SHERELLE, what are you thoughts on DJ Rashad and his legacy?
SHERELLE: Footwork means a lot to me because I can clearly hear its black experience. I'm really happy to play this music because it's made by black people. I've always been more inclined to be with music that's more relevant or reflective of my black experience or at least other people's black experiences. The jungle side of things also, that's music that was made by very young black men in London or around the UK and I hear the same kind of influences as in the footwork and juke that's being made by young black boys in Chicago. That's definitely one reason why I'm into the music.
Regarding Rashad's legacy, I've had to work my way backwards with his music. Obviously 'Double Cup' is one of my favourite albums and going into a rabbit hole of what footwork is through him, I was able to find out about ‘Teklife Vol 1’ all the way back to the Juke Trax Online releases that I had no idea about.
He was clearly an artist who was so multifaceted that he could produce anything. And there's so many different versions of him, all of his productions are very different, and it's something that's kept me excited about the footwork journey. There isn't a producer like him, apart from yourself Boo or Spinn or Taye, where I can be like, “fuck, they've got so much about them that I'll still be learning their back catalogue [for years to come].” I was going to ask you Boo, in terms of footwork and juke, how did the music get progressively faster?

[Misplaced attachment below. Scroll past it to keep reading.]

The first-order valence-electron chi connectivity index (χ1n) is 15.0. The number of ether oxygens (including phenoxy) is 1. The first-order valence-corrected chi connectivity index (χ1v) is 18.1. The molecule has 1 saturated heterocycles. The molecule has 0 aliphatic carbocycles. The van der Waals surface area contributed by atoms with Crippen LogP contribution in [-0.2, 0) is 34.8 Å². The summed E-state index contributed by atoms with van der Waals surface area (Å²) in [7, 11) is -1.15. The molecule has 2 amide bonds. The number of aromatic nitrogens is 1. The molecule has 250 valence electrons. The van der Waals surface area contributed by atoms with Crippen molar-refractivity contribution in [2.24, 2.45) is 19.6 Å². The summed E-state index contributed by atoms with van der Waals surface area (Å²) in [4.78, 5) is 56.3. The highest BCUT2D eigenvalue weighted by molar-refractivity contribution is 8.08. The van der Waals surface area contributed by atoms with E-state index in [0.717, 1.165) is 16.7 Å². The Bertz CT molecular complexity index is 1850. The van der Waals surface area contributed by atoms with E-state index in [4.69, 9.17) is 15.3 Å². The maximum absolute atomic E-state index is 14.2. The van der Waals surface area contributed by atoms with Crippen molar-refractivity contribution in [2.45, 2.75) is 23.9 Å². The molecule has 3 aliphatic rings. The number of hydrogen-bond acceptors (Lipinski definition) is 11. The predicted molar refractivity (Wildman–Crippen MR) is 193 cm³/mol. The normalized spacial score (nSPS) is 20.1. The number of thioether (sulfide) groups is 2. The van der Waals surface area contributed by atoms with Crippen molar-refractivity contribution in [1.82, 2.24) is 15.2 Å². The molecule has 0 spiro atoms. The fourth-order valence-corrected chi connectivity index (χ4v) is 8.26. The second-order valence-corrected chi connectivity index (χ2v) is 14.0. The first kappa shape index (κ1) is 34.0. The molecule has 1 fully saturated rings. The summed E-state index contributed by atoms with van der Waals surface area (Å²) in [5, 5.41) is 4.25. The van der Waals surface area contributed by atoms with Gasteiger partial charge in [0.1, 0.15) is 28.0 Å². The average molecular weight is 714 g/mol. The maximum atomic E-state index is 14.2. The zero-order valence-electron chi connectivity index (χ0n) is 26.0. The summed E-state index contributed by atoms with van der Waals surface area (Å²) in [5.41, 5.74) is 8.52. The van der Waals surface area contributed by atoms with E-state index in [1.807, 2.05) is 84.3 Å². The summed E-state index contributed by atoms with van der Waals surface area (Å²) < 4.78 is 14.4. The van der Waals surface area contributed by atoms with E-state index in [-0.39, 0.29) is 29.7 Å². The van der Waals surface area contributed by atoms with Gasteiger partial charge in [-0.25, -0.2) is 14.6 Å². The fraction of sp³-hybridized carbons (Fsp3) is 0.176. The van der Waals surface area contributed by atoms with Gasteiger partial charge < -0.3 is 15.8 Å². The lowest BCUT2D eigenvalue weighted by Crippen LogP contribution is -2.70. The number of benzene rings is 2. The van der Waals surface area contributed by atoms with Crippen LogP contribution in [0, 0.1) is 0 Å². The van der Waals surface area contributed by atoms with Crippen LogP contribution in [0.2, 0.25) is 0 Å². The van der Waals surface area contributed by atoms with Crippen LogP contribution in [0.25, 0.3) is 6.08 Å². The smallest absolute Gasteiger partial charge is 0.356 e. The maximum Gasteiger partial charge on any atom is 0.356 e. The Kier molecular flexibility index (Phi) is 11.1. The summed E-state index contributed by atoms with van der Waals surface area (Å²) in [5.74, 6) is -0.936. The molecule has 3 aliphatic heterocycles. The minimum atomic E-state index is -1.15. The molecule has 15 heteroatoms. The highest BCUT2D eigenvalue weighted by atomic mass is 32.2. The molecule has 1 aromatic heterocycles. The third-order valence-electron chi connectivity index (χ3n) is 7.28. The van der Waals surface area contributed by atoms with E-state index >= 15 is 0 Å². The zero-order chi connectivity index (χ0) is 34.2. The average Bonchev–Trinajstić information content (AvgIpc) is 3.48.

RP Boo: Juke is just a name that’s made ghetto house survive, that's all it is. But the speed pick-up was due to Chicago's dance groups, who were competing against each other. So one group decided to take a regular track – a house song or something from Prince – and of course it was vinyl, so they decided to take a 33 1/3rpm record and put it on 45rpm. I give a lot of credit for that to DJ Clent and Traxman. They were able to start producing at 145bpm and then it went to 160bpm instantly. That's when we weren’t paying attention that there was a new feature, because the footworkers had so much energy to keep up with the tempo and within a year or two it just became a solid foundation and it stayed at 160bpm. But I was still producing 145bpm, 150bpm, 155bpm, 160bpm – so I still fluctuate to this day.
SHERELLE: It's amazing hearing about [how it evolved].
RP Boo: One thing I can say SHERELLE is this: just seeing your sets, your sets are amazing, they're energetic, and I know that if Rashad were here to see it, Rashad would give you great compliments. So I will say this on his behalf: it's been a long time since I seen someone outside of Chicago that got energy like you. And I understand where the energy come from because you spoke on it.
For a woman in this field that's outside Chicago, Rashad would have said, this is who you need to watch and who you need to learn from.
SHERELLE: Are you serious? I'm trying to play it cool Boo...